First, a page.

Another aspect of the present invention is the further compensation for radiation induced photocurrent effects in the circuit load. This effect is generally small compared to the induced photocurrent effect in the semiconductor.
These two aspects are described herein as applied to transistors although they are equally applicable to elemental diodes since the radiation induced current which is compensated for is that current flowing in one of the junctions of the transistor. The current flow in the other junction of the transistor is very small and therefore no compensation is ordinarily required. The specific embodiments described are directed to well known common emitter amplifier circuits for the purpose of illustration However, it is within the purview of the present invention to utilize the method and apparatus in other semiconductor circuits which, when exposed to ionizing radi ation, produces primary photocurrents in the semiconductor materially effecting the electrical characteristics of the circuit in which it is utilized.
Referring to the drawings in detail, the circuit of FIG. 1 is basically a transistor amplifier circuit having an input 20, a transistor Q (2N1224) .and a biasing network including resistors 21 and 22, a voltage source 23, an output 24 and a primary radiation induced photocurrent cornpensating network 25. The compensating network 25 includes a reverse-biased diode Q (2N1224) connected from the base of Q to a more positive point, i.e., a positive voltage source. The emitter of Q is not connected in the circuit. Thus, Q functions as an elemental diode in the network of FIG. 1. The introduction of the compensating network 25 has essentially no effect on the electrical properties of the circuit during normal operation since the reverse-biased diode Q is similar to a very small capacitor and a very high resistor in parallel.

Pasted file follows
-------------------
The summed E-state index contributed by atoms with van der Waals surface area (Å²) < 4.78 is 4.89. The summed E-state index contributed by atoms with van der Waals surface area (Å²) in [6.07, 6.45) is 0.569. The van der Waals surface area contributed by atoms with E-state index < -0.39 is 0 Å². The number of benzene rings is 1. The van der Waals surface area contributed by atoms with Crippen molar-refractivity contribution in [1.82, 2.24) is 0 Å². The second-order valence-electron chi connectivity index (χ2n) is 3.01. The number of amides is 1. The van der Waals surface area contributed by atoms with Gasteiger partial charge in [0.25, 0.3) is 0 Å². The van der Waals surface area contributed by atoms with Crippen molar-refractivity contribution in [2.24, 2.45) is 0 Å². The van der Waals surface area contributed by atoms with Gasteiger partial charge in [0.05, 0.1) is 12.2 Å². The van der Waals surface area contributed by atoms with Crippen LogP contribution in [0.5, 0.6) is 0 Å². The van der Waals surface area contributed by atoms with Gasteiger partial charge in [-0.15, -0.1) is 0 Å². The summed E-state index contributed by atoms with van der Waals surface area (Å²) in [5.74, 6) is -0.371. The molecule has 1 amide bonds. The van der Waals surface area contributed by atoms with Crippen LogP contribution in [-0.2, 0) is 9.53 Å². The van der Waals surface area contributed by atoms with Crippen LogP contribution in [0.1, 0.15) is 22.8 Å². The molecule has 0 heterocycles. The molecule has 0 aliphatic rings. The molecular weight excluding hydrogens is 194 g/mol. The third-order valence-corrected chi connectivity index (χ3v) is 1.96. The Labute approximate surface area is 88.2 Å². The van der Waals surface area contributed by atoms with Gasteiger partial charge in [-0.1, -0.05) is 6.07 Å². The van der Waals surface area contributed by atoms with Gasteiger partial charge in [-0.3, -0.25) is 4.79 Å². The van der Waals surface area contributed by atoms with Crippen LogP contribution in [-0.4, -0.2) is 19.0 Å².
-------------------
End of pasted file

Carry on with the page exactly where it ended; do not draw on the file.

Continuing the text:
When Q is exposed to ionizing radiation a primary photocurrent is induced which flows in the transistor Q itself and deposits electrons in the base region with the result that the transistor is forward biased and the emitter-tobase barrier voltage is reduced. If this photocurrent is not compensated for the net electrical effect is to materially change the electrical characteristics of the circuit.
Thus, as is apparent from FIG. 2, the voltage induced, curve 26, as a result of an X-ray burst, curve 27, is very large. However, when the compensating network 25 is utilized this induced voltage effect is reduced by a factor of twenty as shown by curve 28 of FIG. 3. No special effort was made in selecting Q to provide optimum response and therefore further improvement in compensation would be expected through the use of selecting procedures. The compensating network 25, as a result of the radiation, generates a compensating photocurrent which deposits holes in the base of Q To the extent that these charge carriers deposited in the base region by compensating network 25 are equal in number to the electrons generated by the radiation effect on the transistor Q they neutralize each other in their effect on the operation of Q and render the circuit essentially unafiFected by the radiation.